Sometimes we had Thanksgiving Dinner at my paternal grandparents in Hillsborough, North Carolina. My Aunt Elaine and Uncle Clyde would come down from Winston-Salem and Aunt Elaine, who was something of a gourmet cook at a time when that was regarded with some suspicion in the South, would bring along a little something for the family to savor. One year she presented the assembled, bleary crew with tomato aspic, confounding us all. “What is this?” “Do you eat it?”   This reminds me of a conversation we had with my husband’s Auntie Gloria in which she described the eating habits of her daughter-in-law. “She eats strange things,” Gloria confided in us. “Like vegetables.”

Between her alcoholism and her morphine addiction, my grandmother had succeeded in pickling herself by the time my memories of her congealed into some kind of coherence. Noni contributed but one dish to the Thanksgiving feast – her signature dish, a sweet potato,marshmallow casserole awash in a sea of bourbon. At fifteen minute intervals throughout the dinner preparations, Noni would lurch to her feet, weave her way to the kitchen, baste the sweet potatoes, baste herself and return to the living room to stew in her own juice.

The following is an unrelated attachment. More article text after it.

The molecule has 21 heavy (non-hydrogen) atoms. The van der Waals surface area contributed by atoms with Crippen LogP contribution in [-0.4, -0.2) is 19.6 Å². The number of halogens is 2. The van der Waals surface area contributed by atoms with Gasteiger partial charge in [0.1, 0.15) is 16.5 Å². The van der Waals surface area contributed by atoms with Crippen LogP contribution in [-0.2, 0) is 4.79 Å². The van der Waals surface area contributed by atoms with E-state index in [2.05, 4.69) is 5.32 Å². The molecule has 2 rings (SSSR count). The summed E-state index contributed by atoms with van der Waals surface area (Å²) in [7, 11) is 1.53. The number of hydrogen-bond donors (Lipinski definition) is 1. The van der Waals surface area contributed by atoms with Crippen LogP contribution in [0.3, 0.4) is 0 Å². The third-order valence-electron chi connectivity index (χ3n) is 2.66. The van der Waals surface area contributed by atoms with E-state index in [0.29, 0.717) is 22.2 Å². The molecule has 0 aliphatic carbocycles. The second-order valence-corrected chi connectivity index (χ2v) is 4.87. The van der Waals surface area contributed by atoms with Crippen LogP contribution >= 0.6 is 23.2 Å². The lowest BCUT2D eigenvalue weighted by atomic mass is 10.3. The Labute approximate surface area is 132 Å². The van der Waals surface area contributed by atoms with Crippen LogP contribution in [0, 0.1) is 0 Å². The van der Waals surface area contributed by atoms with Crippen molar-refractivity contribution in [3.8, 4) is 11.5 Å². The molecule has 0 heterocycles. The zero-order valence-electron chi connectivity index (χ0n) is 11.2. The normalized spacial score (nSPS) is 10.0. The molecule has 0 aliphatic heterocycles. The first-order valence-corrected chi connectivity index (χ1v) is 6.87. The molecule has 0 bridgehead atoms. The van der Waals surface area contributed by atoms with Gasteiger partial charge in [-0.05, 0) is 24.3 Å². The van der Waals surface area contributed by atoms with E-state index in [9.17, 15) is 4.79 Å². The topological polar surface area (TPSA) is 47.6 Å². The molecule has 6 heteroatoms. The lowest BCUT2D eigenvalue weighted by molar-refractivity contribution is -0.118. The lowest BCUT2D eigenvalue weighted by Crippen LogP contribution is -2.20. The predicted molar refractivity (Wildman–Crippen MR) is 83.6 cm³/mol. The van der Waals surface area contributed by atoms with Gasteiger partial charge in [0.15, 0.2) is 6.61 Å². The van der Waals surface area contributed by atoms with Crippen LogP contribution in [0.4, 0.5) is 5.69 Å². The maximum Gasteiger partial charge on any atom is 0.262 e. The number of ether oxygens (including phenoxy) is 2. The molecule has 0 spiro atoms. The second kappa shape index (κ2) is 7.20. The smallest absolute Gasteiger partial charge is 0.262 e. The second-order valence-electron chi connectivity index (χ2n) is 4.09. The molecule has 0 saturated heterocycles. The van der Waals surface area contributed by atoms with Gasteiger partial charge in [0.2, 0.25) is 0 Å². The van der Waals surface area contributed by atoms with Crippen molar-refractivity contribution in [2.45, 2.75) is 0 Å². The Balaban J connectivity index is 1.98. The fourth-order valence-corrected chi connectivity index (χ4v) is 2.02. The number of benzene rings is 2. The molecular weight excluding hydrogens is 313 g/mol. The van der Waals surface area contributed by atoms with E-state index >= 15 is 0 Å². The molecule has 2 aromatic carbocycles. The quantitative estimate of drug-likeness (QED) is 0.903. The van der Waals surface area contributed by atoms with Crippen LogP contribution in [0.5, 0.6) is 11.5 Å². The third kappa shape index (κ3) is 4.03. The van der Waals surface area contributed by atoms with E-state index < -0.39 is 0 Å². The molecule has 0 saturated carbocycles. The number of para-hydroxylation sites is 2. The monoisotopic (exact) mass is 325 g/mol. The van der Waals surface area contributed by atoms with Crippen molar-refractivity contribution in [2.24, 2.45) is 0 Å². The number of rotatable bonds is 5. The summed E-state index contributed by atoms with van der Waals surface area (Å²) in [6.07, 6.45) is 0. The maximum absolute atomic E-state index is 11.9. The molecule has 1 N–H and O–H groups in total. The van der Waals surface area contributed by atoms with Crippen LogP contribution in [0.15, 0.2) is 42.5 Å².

My father carves as my mother looks on

My father carves as my mother smiles for the camera

In the meanwhile my grandfather, by dint of steady  drinking, would wax from sentimental to downright maudlin before deciding to check on the mail.  I would accompany him to the mailbox at the end of the long driveway, both of us knowing full well that there was no mail on Thanksgiving but that we needed the air.

So, all in all, I’m thankful for Canadian Thanksgiving, which takes place in the second week of October.  Canadian Thanksgiving celebrates the harvest rather than that time before we exterminated them that Native Americans saved our bacon.  It doesn’t result in a four-day holiday and, therefore, a loyalty test wherein persons are forced to travel vast distances in inclement weather to prove that they love their families of origin. And finally, being on a Monday, Canadian Thanksgiving isn’t followed by Black Friday, about which don’t get me started.  And then there’s the fact that my ex chose Canadian Thanksgiving 1989 to come out of the closet — scarcely festive at the time, but, in the great scheme of things, something for which I am truly grateful.

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Reality Therapy

Noni . . . on her way out